Crack on sewer pipe in basement foundation cast iron

Old 09-15-21, 02:18 AM
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Smile Crack on sewer pipe in basement foundation cast iron


This is my first post.

I am adding new bathroom in the basement. I gave the work to a contractor. The new bathroom pipes needs to be connected to the sewer line. After digging the foundation, the contractor notified that there is a crack in sewer line (cast iron) on the upper side of the pipe. I can see the crack but there is no visible leakage. He is asking for additional $4000 to replace the sewer pipe which is 30 to 40 feet long under the foundation.

I live in NJ.

What is the best approach? Is the amount reasonable. Are there better options

Any advise will be helpful.

Thank you
Old 09-15-21, 05:00 AM
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Contact other plumbers for quotes if you are not satisfied with this plumber or their price.
Old 09-16-21, 10:12 AM
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With a big project like that, I'd definitely recommend a second opinion. But it's not a totally out-of-control price. Just confirm what it includes. Most plumbers will break up the concrete, dig, replace the pipe with PVC, and backfill the hole; but won't re-cement the floor. Also make sure you understand whether they will (or won't) dispose of the old cement. Also, just plan for what happens if the piping is cracked/degrading once it leaves the house. Hopefully it won't have similar cracks - though since it's likely the same age, it probably doesn't have a huge lifespan left.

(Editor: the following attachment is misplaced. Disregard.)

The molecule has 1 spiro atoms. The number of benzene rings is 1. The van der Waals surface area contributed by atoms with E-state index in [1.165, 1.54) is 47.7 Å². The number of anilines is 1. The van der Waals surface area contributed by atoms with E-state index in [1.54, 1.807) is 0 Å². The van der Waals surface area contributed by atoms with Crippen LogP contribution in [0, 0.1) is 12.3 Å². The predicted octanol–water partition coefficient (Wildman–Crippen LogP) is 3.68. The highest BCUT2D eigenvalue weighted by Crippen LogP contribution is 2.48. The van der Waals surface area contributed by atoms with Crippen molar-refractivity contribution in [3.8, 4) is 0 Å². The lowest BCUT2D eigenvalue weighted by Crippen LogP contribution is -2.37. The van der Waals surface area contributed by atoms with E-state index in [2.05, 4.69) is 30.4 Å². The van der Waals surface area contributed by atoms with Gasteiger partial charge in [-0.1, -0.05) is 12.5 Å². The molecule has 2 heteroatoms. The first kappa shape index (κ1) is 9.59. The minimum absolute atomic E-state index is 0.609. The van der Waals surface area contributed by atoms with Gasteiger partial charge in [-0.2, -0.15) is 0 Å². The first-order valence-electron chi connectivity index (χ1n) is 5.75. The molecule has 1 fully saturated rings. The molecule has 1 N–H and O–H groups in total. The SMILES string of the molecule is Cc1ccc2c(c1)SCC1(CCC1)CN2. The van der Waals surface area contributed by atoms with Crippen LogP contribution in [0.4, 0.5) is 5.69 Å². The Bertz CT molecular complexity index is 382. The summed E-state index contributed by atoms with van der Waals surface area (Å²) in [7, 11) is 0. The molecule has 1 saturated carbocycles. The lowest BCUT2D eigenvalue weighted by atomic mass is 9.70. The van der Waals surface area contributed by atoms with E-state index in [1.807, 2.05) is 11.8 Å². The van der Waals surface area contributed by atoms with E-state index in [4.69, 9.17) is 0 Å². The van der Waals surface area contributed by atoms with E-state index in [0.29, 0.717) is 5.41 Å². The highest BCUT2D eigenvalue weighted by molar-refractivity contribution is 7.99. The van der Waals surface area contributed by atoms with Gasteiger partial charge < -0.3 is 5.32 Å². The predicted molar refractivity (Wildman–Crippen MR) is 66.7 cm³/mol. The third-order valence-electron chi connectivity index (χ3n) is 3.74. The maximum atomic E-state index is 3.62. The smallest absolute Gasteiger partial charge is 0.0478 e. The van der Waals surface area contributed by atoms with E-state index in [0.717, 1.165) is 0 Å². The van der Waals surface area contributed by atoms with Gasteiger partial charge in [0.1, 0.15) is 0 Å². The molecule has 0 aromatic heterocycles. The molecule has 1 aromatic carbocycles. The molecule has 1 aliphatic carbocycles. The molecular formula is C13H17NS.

There are options for lining the existing piping where an epoxy-like coating is injected into the piping. I've never used it, so can't recommend one way or the other. It's also likely not all that much cheaper, but might be worthwhile to look into.

Lastly, you may want to camera the line. Chances are, if there's a crack in one spot, other splits are not far behind - so this may be not even worth it. But if the pipe is less than 60-70 years old, it might be worth it to see if the rest of the pipe is fine for now.
Old 09-17-21, 04:34 AM
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You do not have a choice; the pipe has to be replaced. Most of the time it won't be leaking. But if you have an unusually large flow such as emptying two bathtubs and/or a clog should form downstream and/or the sewer should become abnormally full during a rainstorm then the crack could overflow into the surrounding soil, Then it would be like having a cesspool under your house. Come to think of it, there is and will be continuous bacteria laden vapors and (or aka) sewer gas escaping the crack and persisting in the soil under your house 24/7.

Old 09-20-21, 08:45 AM
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Thanks. I got the sewer line replaced under the foundation.

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